BOSTON — A large group of lawmakers is renewing its push to repeal a rule denying welfare benefits for children born into families that already receive public assistance.
Legislation backed by more than 100 lawmakers, including many who represent the North of Boston region, would end the so-called “cap on kids” estimated to affect 9,000 children.
The proposal, which came close to passing in the previous legislative session, receives a public airing Tuesday before a legislative committee.
“There are so many families with kids who are struggling to make ends meet because of these restrictions, both in my district and throughout the state,” said Rep. Andy Vargas, D-Haverhill, one of the bill’s co-sponsors. “We’re one of only 17 states that still has a cap on kids, and it’s time for Massachusetts to take a step forward by doing away with it.”
Another supporter, Rep. Tram Nguyen, D-Andover, said working with low-income families as a legal aid attorney showed her the cap’s effect.
“It doesn’t just affect the kids who are capped out, but the entire family,” she said. “Lifting this cap will have a huge impact on people’s lives.”
The House and Senate passed a similar measure as part of the budget last year, but Gov. Charlie Baker sent it back with proposed changes. He agreed to lift the cap if lawmakers passed other reforms, such as one that would count federal Supplemental Security Income in weighing a family’s eligibility for the state’s main welfare benefit program, Transitional Aid to Families with Dependent Children.
Legislative leaders in the Democratic-controlled House and Senate rejected Baker’s welfare reforms and sent back the bill with the original cap repeal, which Baker then vetoed.
In his $43 billion budget proposal filed last month, Baker included his own plan to eliminate the cap — along with other welfare reforms.
Advocates for the poor have been prodding the state for years to eliminate the cap, which they have criticized as a relic of failed welfare reform efforts of the 1990s.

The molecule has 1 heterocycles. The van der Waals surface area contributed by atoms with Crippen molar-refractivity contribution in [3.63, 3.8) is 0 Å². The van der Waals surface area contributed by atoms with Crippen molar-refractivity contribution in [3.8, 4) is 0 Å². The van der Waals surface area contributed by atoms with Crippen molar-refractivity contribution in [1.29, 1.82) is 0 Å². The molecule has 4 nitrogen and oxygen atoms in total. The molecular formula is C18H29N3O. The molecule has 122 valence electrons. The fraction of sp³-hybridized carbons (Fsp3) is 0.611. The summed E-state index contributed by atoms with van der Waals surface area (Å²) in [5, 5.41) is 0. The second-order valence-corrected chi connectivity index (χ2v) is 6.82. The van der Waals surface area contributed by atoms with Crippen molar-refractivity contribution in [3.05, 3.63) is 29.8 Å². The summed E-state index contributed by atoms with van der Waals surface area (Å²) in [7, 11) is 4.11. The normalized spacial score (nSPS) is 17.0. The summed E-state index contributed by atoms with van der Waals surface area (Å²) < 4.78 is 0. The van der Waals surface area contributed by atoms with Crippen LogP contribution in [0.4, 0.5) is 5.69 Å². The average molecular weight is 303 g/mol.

They say the restrictions are discriminatory and force parents struggling to find work and housing to forgo basic necessities.
“It’s a policy that really harms children who live in the lowest-income households in the state, and forces their families to choose between buying diapers and paying bills,” said Naomi Meyer, a senior attorney at Greater Boston Legal Services and member of the Campaign to Lift the Cap on Kids. “It has created some tremendous hardships for these families.”
Meyer said advocates are “confident” about its passage this time around, especially given that legislative leaders appear to have moved the measure to the top of the agenda.
To date, 130 lawmakers — mostly Democrats but a few Republicans — have signed on to the proposal. House Speaker Robert DeLeo and Senate President Karen Spilka, both Democrats, have voiced support for ending the cap.
Boston Mayor Marty Walsh, a Democrat and former state lawmaker, recently added his name to the legislation in support of the changes.
Meanwhile, Senate Ways and Means Chairman Michael Rodrigues has tucked a similar proposal eliminating the welfare cap onto a $144 million supplemental spending bill, which is to be considered by the full Senate on Thursday. The House passed a similar version of the spending bill last week, without lifting the cap.
Supporters of the bill say eliminating the cap — which costs about $13 million a year — will be offset by the decline in welfare recipients that has been underway for decades.
The number of families on the state’s main cash assistance program fluctuates each year but has declined significantly since the 1990s to about 29,000 households in July, according to state data. The state spends about $16 million a month on the program.
The amount of help a family may receive is based upon its size.
A mother of two children can get up to $578 a month as well as a yearly clothing allowance of $300 per child, according to the state Department of Transitional Assistance.
If a child is born into a family already receiving benefits — or within several years of receiving state assistance — the family gets $478 and no clothing allowance for the newest child.
Massachusetts is one of 17 states that cap benefits for families that have children while on public assistance, according to the National Conference of State Legislatures. At least seven states have repealed caps in recent years, the group said, including Arkansas and Mississippi.
Meyer said the caps are “deeply flawed” because they assume mothers are having children to get additional benefits.
“Women on welfare aren’t having babies to get an extra $100 a month,” she said.
Christian M. Wade covers the Massachusetts Statehouse for North of Boston Media Group’s newspapers and websites.